The objectification of females in THE WOLF OF WALL STREET will lead to accusations of misogyny. Truthfully, the women serve as accommodations; some with peak rates down to off-season mid-week rated ones that require an injection after the stay. Bottom line is this: if it was for sale, Belfort and company were buying. The opening scene foretells the lewd and crude triple x-rated escapades to follow. Office antics with sex, drugs, and rockin’ marching bands in underwear were the norm. With the outrageousness so out of hand, a no sex zone was designated at the office where the foundation of such practice was laid. Everyone had a price. A female employee had her hair shaved off in return for 10 grand that would be used for the betterment of her breasts. Sadly for Jordan, the heftiest price tag was affixed to wife number two.

The characters that are conjoined to Belfort would properly be painted as a group found in after school detention at a developmental institution. At the top tier of this stooge totem pole is Jonah Hill’s character, Donnie Azoff. Recognizing the guy from his building, he’s taken with Belfort’s car, and adding fuel to his crazed mania is the admission from his neighbor that he made $72,000 the previous month. And just like that, the guy that married his cousin because she was hot and procreated regardless of the possible medical abnormalities, successfully quit his furniture sales job and employed himself to Belfort, a cause for celebration topped off with a hit of crack for him and his new boss.

Brad (Joe Bernthal), a low-level pill-pusher with a forte for salesmanship, is also a dominant figure on the totem pole. Once word is out that the feds are sniffing around, it’s advised that cash should be squirreled away in places such as Geneva. The logistics of smuggling millions of hard earned cash to a smarmy Swiss banker (Jean Dujardin) is a daunting task relegated in part to Brad’s Slovenian-Swiss wife, Chantalle (Katrina Cas.) The third act tackles the burden of money issues and the spindling away of Belfort’s earnings and his briefly acquired wealthy lifestyle. The tragedy is handled comically, which diminishes the character’s obvious remorse and frazzled upheaval.

The federal investigation miffs Jordan. The only voice of reason is his father’s, who reiterates what Jacob Fuller asks Seth Gecko in FROM DUSK TILL DAWN: “Don’t you know when you won?” As the CEO of Stratton Oakmont announces his resignation, a move which will secure his wealth and freedom, the emotion from his troops coruscates in an expression of well-meaning solidarity that makes him renounce his resignation, leading to Belfort’s shackled ‘perp walk’ to perdition.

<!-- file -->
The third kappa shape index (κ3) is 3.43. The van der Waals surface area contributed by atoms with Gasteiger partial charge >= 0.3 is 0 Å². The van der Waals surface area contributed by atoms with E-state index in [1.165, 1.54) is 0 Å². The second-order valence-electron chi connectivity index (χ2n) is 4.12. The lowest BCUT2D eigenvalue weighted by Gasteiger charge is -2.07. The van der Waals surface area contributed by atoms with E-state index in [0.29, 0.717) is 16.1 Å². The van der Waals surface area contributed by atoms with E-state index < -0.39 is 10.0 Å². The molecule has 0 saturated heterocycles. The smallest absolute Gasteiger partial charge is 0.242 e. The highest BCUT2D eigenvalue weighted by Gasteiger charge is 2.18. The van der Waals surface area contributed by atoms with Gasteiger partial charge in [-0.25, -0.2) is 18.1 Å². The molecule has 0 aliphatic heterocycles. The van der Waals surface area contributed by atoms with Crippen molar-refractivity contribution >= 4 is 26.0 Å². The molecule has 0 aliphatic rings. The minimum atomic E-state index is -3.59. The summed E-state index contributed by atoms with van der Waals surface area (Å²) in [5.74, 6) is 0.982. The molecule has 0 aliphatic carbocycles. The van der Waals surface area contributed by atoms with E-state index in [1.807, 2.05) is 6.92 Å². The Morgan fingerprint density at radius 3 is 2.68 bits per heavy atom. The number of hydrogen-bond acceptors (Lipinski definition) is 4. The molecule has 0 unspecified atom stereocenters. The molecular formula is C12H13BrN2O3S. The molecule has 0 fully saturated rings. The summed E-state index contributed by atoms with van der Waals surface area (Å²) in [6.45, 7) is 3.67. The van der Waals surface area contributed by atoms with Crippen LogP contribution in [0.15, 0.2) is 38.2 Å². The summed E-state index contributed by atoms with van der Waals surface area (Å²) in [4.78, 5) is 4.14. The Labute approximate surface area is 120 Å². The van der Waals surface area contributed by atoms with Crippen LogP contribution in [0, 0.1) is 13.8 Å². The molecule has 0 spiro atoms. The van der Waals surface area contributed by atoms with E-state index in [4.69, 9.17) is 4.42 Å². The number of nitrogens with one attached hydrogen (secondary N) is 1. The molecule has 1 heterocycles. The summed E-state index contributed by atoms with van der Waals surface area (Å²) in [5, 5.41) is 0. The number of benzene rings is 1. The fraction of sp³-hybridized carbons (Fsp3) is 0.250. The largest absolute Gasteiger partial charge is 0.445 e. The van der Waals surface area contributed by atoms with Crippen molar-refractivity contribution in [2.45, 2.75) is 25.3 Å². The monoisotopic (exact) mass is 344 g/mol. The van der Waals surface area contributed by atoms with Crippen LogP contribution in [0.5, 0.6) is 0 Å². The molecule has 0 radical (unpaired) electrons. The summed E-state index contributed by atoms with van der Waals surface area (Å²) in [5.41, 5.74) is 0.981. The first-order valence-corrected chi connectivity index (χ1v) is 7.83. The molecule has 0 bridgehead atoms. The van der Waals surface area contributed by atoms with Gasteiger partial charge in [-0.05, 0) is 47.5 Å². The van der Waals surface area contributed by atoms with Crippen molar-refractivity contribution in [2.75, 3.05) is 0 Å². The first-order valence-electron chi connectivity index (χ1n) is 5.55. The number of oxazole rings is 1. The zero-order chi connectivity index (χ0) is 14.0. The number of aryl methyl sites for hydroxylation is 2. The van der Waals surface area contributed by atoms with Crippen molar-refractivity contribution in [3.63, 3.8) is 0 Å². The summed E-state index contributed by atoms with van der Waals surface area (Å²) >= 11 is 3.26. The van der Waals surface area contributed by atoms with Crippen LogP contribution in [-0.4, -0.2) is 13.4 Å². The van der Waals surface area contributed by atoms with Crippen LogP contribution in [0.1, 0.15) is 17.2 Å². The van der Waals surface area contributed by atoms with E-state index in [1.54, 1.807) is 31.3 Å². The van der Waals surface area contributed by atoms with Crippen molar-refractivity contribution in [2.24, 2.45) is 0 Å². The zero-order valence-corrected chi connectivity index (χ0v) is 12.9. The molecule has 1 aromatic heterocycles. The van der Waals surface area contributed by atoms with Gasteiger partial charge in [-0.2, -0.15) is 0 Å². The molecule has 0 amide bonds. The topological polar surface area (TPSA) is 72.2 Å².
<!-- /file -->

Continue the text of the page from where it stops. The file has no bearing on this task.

Rich people suck. That’s why songs like Eat the Rich by Aerosmith and Motorhead were written. The film TRADING PLACES supports this statement. By positioning this stance and aligning with Belfort, the charges lodged against him were for faceless and victimless crimes. Mark Hanna (Matthew McConaughey) schooled Belfort that the entire system is fugazi. Just as Ace Rothstein (CASINO) wouldn’t let whales leave with the casino’s bank, Hanna coerced the clients to parlay their investments into further investments, so that in the end there would be nothing left to actually cash in. Think about it, who cares about stock trades with doctors who won’t see an uninsured dying patient, or with over-priced lawyers that are in cahoots with judges who impose sentences to populate corporate owned prisons? Change courses. What about the postal workers and blue collared guys calling the ad in the back of Hustler Magazine, giving what little they couldn’t afford to lose in efforts to try to make some extra bucks?

In the end, Jordan Belfort was not and is not the biggest crook on Wall Street. The financial empires of world banks and investment firms continually rip off the populace and do so without fear. To conspiracy theorists the Illuminati are at the helm. Obviously, Belfort did not keep the right company to maintain a safe distance from the long arm of the law. With a lifetime ban in the financial markets and twenty-two months served at club fed, plus an order to pay $110 million in restitution, the great salesman is a world-traveling, highly-paid motivational speaker. Perhaps the escapades are toned down, but, at the close of the story, Jordan Belfort still won.

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One Response »

  1. Franco…this is one of your best reviews….very insightful look into Scorsese’s character’s and how DiCaprio fills the shoes of his latest on screen voice after DeNiro